War in Ukraine: Santa Clara Co. terminates nearly 30 year 'Sister County' relationship with Russia

"They don't deserve to have relationships with other governments throughout the world."
SANTA CLARA COUNTY, Calif. (KGO) -- After the City of San Jose decided not to cut sister-city ties in Russia earlier this month, the County of Santa Clara terminated its relationship effective immediately.

The county believes this is the best way to support the people of Russia and Ukraine.

As the crisis in Ukraine continues, the sights and sounds of war are felt throughout the world.

Locally, the Santa Clara County board of supervisors are standing up against the actions of the Russian government.

"We don't approve of the government," Santa Clara Co. Supervisor Cindy Chavez said. "We don't approve of what they're doing. We think what they're doing is not just horrific and unconscionable, but demonstrates that they don't deserve to have relationships with other governments throughout the world."

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Tuesday night, the San Jose City Council decided not to end their Sister City relationship with the Russian city Yekaterinburg.



So after maintaining a sister county relationship for nearly three decades, Santa Clara County unanimously approved to cut those ties.

The county has had this relationship with Moscow since 1994.

Supervisor Chavez believes this is the best way to support the people of Russia and Ukraine and not Vladimir Putin or the government.

"We want to support the people," Chavez said. "I personally understand and I think my board understands how important it is to have meaningful relationships with the people of both of those nations and recognize that we can't prop up somebody like Putin with a fake partnership with their government."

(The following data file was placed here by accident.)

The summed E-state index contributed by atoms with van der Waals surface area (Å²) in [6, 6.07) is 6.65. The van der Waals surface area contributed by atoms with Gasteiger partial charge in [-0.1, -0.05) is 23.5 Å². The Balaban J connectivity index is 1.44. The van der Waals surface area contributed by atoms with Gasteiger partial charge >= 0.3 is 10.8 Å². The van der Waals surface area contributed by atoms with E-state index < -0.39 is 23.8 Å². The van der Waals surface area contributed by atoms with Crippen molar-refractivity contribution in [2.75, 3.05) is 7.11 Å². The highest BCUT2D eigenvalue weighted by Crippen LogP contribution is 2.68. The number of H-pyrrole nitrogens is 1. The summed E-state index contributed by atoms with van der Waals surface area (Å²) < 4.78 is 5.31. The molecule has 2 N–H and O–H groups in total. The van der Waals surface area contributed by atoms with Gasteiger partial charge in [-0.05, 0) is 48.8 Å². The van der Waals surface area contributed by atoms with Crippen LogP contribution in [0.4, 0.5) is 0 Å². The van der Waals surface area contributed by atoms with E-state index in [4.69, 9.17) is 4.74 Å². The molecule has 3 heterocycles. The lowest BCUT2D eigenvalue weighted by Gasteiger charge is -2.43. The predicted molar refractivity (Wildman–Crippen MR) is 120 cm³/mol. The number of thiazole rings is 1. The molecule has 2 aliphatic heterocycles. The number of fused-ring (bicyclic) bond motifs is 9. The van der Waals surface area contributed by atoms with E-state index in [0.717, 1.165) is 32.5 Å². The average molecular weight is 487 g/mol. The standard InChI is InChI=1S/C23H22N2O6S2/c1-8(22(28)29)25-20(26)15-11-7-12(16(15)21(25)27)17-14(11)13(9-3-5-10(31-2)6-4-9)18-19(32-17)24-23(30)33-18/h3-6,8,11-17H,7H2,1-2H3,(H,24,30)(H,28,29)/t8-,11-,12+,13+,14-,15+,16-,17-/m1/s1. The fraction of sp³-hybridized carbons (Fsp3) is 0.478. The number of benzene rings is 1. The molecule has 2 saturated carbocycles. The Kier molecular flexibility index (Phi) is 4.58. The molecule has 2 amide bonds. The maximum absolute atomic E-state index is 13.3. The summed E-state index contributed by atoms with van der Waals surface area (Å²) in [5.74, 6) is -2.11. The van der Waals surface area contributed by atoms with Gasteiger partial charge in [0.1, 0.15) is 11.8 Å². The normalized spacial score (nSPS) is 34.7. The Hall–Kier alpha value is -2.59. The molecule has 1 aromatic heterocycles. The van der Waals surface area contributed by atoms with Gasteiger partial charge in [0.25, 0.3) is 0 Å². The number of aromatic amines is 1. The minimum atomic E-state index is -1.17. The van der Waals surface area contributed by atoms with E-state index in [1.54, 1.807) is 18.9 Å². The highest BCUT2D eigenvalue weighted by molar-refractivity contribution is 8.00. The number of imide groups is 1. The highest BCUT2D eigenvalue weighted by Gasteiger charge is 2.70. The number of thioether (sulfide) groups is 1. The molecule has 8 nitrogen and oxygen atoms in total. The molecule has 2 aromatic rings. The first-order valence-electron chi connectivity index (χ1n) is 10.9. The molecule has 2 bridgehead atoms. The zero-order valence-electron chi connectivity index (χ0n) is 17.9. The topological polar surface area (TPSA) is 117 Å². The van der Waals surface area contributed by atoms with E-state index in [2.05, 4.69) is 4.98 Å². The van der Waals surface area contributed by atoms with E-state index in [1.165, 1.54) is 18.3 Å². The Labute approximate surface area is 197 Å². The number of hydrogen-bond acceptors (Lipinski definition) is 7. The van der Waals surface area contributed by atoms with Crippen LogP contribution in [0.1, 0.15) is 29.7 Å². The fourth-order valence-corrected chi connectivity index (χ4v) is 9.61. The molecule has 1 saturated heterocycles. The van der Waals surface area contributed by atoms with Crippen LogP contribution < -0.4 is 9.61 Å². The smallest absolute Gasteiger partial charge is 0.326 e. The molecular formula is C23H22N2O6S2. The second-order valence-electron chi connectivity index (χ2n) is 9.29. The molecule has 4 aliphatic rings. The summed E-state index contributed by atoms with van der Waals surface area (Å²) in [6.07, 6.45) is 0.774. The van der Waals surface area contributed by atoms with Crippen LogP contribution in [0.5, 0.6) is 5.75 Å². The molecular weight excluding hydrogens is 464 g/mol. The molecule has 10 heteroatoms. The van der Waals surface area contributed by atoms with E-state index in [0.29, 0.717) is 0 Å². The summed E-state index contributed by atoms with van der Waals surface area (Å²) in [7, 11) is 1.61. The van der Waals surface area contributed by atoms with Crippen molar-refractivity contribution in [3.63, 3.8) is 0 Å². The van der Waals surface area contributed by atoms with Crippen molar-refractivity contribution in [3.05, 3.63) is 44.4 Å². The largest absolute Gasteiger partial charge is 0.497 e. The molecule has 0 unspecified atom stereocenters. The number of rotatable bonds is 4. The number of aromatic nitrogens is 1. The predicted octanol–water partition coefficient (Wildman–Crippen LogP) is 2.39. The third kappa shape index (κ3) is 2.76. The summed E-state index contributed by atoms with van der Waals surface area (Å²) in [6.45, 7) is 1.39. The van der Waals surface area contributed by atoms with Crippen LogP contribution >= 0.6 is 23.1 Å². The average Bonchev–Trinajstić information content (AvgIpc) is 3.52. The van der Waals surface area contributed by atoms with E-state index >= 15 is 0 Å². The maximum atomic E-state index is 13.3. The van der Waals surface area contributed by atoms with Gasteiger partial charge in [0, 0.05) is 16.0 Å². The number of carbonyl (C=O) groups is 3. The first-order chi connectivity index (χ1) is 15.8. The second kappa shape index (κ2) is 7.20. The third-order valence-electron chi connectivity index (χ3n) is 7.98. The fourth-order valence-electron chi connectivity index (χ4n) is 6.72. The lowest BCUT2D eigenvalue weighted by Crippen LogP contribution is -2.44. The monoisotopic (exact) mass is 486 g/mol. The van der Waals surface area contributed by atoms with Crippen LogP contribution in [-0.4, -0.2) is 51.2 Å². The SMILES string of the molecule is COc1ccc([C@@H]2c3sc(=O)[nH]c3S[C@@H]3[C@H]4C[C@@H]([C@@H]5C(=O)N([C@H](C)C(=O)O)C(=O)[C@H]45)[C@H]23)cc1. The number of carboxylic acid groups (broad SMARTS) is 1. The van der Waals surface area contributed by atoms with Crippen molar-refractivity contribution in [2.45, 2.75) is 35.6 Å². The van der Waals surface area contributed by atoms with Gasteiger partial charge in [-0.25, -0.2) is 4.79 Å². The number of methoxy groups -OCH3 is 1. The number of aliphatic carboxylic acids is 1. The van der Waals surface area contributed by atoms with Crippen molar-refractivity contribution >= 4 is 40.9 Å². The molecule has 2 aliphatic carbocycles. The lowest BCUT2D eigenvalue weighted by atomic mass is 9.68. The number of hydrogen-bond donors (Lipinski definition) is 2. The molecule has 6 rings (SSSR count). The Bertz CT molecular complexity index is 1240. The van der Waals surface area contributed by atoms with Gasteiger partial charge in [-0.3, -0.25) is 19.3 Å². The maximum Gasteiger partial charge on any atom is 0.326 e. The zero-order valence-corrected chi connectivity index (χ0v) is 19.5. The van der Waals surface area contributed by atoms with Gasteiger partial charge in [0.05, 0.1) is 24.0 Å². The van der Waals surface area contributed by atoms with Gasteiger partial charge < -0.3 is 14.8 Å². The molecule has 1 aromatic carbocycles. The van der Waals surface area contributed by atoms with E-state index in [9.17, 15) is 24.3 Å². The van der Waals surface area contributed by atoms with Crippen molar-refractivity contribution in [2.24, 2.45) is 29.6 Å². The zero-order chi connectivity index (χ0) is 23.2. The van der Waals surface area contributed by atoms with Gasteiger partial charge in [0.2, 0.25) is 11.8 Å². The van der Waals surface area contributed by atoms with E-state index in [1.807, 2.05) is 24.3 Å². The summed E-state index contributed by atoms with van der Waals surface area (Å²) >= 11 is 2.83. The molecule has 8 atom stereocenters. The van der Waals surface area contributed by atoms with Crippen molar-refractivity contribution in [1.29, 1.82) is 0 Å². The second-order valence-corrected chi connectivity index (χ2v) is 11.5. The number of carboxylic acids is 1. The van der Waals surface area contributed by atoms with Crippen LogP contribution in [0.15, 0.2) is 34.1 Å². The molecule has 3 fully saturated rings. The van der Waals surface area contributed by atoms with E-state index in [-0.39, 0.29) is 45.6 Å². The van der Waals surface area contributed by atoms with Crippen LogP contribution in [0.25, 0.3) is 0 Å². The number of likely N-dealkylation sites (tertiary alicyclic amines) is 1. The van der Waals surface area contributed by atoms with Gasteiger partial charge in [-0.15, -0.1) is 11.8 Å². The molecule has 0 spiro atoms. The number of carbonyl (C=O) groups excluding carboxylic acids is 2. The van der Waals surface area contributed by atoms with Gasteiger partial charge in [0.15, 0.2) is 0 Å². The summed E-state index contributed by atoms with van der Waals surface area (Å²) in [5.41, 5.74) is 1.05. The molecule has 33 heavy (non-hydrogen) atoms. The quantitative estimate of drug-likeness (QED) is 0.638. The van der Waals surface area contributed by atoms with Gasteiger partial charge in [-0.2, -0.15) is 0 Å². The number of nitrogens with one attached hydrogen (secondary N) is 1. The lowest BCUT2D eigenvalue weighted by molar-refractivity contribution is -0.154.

For those we spoke with at Russian-tied businesses in the South Bay, they want to make clear that the actions overseas do not represent who they are as Russian people living in the United States.

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As the war in Ukraine continues, business owners in San Francisco's "Little Russia" neighborhood are affected by the conflict.




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South Bay resident Mikhail Arsentiev has felt discriminated against locally due to the war.

He worries cutting Russian relationships may lead to more issues for the Bay Area Russian community.

"You don't want to say where you're from, you just want to stay away from those issues," Arsentiev said. "It's really sad. It's wrong and it's very un-American for sure."

The County of Santa Clara has a hate prevention task force to address issues like this.

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Chavez does not want any one from Russia or Ukraine to feel these strains from the county's choice to stand against the government.

"We're very used to being an international region and international city and it gives us some experience in working on those types of issues," Chavez said. "I think that the hate prevention task force will be playing a leadership role in addressing that."

The county will now look into establishing a relationship with a jurisdiction in Ukraine.

Santa Clara County also has sister county relationships with Florence, Italy and Hsinchu County, Taiwan, Republic of China.



Take a look at the latest updates on the Ukraine-Russia war.

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